Ricardo developing technology to tackle motion sickness

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Ricardo is developing technology to minimize the chance of motion sickness in autonomous vehicles, promising benefits for conventionally driven vehicles, too.

In future CAVs it is envisioned that passengers will be able to work, read from a screen, watch a movie or hold a conversation while in motion, perhaps while seated in a swivelled, side- or rear-facing position. All these can be trigger factors for kinetosis (motion sickness), so technological solutions addressing this issue is likely to be crucial for consumer acceptance of these types of vehicles, Ricardo foresees.

Kinetosis, in general, is believed to be the result of dissonance between senses, caused by a disconnect between the motion as experienced by the inner ear and what the eyes are perceiving – a vestibular-visual mismatch.

The classic Treisman’s hypothesis suggests that such a disconnect mimics the hallucinatory effects of severe food poisoning. This effect can be compounded by the peripheral vision flicker experienced as a result of the vehicle’s motion by those reading, watching screens or engaged in direct, face-to-face conversations.

Children and teenagers are thought to suffer the most from kinetosis as development of the central nervous system tends to lag behind physical growth, giving an even greater vestibular-visual mismatch.

A Ricardo innovations research team has been investigating the causes and exacerbating factors for kinetosis and is using this to develop algorithms that can be used to improve ride comfort and avoid motion sickness.

For all vehicles the software would be advantageous in informing the optimal specification of suspension to provide the most desirable ride and handling characteristics.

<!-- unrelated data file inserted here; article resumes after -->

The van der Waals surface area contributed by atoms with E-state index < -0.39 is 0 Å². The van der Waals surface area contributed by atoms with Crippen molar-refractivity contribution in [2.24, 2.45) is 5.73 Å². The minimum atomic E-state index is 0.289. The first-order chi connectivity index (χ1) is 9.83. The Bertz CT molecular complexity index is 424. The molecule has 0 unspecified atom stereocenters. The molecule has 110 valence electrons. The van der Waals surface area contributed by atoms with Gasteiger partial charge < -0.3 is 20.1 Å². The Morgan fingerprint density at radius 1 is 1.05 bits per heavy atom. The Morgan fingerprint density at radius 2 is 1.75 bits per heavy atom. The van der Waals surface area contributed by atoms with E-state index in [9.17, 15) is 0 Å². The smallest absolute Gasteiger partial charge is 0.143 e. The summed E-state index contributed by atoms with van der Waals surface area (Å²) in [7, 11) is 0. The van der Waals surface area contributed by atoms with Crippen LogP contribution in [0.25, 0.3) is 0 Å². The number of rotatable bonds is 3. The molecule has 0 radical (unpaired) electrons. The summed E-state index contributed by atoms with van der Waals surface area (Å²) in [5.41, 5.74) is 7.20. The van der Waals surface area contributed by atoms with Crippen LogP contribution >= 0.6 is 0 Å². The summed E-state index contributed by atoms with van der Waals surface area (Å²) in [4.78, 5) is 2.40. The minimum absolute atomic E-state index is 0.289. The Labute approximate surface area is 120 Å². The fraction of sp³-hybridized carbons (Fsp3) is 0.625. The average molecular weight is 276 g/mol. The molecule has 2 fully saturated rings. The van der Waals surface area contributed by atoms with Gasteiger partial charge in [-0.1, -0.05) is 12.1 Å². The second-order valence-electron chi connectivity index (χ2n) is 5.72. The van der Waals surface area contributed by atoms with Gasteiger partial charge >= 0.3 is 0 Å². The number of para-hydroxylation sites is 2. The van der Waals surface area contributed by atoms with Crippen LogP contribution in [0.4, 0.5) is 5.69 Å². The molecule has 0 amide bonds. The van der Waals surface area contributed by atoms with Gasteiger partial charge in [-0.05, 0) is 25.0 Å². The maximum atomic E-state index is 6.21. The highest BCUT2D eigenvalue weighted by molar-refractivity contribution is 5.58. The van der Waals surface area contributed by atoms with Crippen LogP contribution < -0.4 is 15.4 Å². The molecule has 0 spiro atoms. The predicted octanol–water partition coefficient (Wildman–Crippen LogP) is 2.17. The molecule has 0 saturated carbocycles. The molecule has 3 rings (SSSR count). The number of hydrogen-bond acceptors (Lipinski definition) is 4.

Additionally, for autonomous vehicles, the algorithms could be used with the real-time adaptation of multiple sensory aspects of the cabin environment – control of temperature, lighting and scent – as well as influencing the discretionary path taken in maneuvers such as cornering, stopping, starting and overtaking.

Testing with adult volunteers has already been done to calibrate the kinetosis algorithms, but further data is needed for 4 to 18-year olds. Ricardo is working with UK universities in a larger-scale research program involving local school children – carefully monitored in accordance with stringent ethical and safeguarding standards. The results are expected to be available for validation of the algorithms later this year, and will be tied to the science curriculum. The project has been greeted with enthusiasm by teachers.

As well being important in the development of autonomous vehicle control systems, the data obtained will also be extremely valuable in validating the kinetosis algorithms for application in new vehicle design.

The technology has already attracted interest from OEMs for both autonomous cars and conventional premium vehicles, and from some companies developing Mobility as a Service products.

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Rachel's career in journalism began around five years ago when she started working for UKi Media & Events, having recently graduated from Coventry University where she studied the subject. Her favourite aspect of the job is interviewing industry experts, including researchers, scientists, engineers and technicians, and learning more about the groundbreaking technologies and innovations that are shaping the future of the automotive and tire industries.

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